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Understanding the Drivers of Food Choice to Improve Population Nutrition: An Application of Economics to Public Health


Mirriam Matita
Deborah Johnston
Helen Walls

Abstract

There is much to learn about what shapes people’s food choices, particularly in countries with a high burden of malnutrition. Whilst public health  policymakers and practitioners in many countries seek to address malnutrition, including through for example in Malawi with improving national  food production via large-scale agricultural input subsidy programmes, there are significant gaps in the understanding of people’s food choices and  trade-offs including in the context of such policy interventions. Considerable insight into research of the drivers of food choices and trade-offs can  be gained from both the conceptual perspectives and applied methodological techniques that are offered by the discipline of economics. Here, we  describe our current research, an example of the use of conceptualisations and methods from economics to explore drivers of food choice to  improve population  nutrition in the context of Malawi’s FISP.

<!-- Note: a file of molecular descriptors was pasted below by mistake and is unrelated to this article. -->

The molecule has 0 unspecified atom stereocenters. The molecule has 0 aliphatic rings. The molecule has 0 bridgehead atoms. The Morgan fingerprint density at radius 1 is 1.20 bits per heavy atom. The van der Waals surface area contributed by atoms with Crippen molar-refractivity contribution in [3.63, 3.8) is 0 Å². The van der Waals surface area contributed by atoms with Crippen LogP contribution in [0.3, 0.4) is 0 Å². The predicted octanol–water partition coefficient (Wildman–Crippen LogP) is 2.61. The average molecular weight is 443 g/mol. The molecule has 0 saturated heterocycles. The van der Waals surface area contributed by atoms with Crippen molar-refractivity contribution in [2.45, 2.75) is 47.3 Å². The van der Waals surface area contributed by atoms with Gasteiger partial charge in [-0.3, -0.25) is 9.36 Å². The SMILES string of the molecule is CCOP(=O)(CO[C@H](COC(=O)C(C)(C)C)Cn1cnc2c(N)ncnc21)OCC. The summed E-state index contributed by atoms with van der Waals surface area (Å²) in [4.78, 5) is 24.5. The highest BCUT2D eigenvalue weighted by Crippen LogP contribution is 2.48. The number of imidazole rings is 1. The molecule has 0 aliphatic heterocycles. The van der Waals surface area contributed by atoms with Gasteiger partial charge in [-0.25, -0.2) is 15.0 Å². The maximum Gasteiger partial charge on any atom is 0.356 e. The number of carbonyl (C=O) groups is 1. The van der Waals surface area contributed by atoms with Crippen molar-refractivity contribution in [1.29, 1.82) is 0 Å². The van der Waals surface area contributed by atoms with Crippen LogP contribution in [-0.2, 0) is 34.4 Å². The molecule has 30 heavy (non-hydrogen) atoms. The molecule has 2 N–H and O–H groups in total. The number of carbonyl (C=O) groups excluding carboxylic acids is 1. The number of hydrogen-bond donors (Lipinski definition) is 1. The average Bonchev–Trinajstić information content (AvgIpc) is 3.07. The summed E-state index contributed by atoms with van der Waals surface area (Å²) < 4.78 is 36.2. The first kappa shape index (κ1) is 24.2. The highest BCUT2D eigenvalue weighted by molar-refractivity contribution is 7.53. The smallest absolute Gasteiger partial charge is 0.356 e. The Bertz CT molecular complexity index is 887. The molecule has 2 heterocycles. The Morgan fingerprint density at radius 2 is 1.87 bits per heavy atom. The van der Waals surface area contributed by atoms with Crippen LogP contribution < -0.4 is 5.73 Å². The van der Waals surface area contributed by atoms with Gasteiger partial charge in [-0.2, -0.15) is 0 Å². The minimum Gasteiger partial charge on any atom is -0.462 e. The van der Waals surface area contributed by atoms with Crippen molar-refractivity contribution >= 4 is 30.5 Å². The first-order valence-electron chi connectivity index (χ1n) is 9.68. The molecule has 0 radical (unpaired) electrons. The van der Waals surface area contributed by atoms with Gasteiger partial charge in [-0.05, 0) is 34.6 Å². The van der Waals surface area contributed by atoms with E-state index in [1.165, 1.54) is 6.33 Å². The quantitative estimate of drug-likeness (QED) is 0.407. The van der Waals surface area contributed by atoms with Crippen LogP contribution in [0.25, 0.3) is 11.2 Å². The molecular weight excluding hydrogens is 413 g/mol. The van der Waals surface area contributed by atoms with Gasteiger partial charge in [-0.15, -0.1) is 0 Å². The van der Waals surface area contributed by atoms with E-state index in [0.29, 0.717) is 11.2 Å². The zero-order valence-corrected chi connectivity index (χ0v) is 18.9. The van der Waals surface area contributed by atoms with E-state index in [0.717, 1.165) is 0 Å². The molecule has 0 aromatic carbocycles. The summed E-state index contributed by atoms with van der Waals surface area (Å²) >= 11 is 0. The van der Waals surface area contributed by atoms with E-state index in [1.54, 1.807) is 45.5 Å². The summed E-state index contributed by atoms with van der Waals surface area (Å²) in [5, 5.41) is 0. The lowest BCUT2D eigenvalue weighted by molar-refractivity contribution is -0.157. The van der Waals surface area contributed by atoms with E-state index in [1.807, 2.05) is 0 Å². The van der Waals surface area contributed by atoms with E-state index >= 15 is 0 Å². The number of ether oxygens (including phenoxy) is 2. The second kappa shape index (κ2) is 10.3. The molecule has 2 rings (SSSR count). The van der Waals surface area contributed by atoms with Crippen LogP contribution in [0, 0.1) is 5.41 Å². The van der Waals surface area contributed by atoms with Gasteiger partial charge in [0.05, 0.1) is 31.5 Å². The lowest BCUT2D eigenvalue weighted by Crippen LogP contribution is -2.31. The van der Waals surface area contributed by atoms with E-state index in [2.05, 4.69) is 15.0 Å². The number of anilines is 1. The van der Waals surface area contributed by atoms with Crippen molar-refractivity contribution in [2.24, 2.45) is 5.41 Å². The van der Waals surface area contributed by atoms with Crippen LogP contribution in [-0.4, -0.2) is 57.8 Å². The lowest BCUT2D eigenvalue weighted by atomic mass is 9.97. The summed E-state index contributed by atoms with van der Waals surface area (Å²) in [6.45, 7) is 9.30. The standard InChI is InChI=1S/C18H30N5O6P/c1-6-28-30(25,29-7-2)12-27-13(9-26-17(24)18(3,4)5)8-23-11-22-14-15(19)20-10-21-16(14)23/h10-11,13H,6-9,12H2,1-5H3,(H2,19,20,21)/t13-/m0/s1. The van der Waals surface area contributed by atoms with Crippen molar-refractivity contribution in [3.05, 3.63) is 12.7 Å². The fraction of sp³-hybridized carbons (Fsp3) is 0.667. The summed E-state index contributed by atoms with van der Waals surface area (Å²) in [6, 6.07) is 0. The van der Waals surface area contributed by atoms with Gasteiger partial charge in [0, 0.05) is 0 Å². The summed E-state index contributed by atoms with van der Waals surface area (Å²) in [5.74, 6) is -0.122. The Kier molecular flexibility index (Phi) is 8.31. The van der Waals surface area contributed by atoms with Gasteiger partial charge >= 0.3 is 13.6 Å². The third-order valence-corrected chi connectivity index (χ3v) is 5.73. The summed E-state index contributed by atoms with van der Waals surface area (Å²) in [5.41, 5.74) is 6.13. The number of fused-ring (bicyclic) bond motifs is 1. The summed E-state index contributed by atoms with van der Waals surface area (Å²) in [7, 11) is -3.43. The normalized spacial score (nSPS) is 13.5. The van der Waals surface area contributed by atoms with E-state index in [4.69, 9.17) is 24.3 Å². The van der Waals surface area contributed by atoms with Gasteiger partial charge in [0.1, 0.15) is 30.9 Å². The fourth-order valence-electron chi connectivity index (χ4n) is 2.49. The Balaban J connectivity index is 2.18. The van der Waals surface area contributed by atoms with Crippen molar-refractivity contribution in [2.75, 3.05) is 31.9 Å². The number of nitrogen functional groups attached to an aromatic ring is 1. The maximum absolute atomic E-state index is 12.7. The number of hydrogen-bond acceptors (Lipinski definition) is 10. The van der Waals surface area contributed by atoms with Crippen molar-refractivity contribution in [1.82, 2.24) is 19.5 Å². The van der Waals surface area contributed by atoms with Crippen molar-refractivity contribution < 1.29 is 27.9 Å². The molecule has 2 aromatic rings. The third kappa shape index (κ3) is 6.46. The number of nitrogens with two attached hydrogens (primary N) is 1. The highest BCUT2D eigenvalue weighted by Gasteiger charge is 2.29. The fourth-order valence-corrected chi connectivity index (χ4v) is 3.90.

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print ISSN: 2312-9204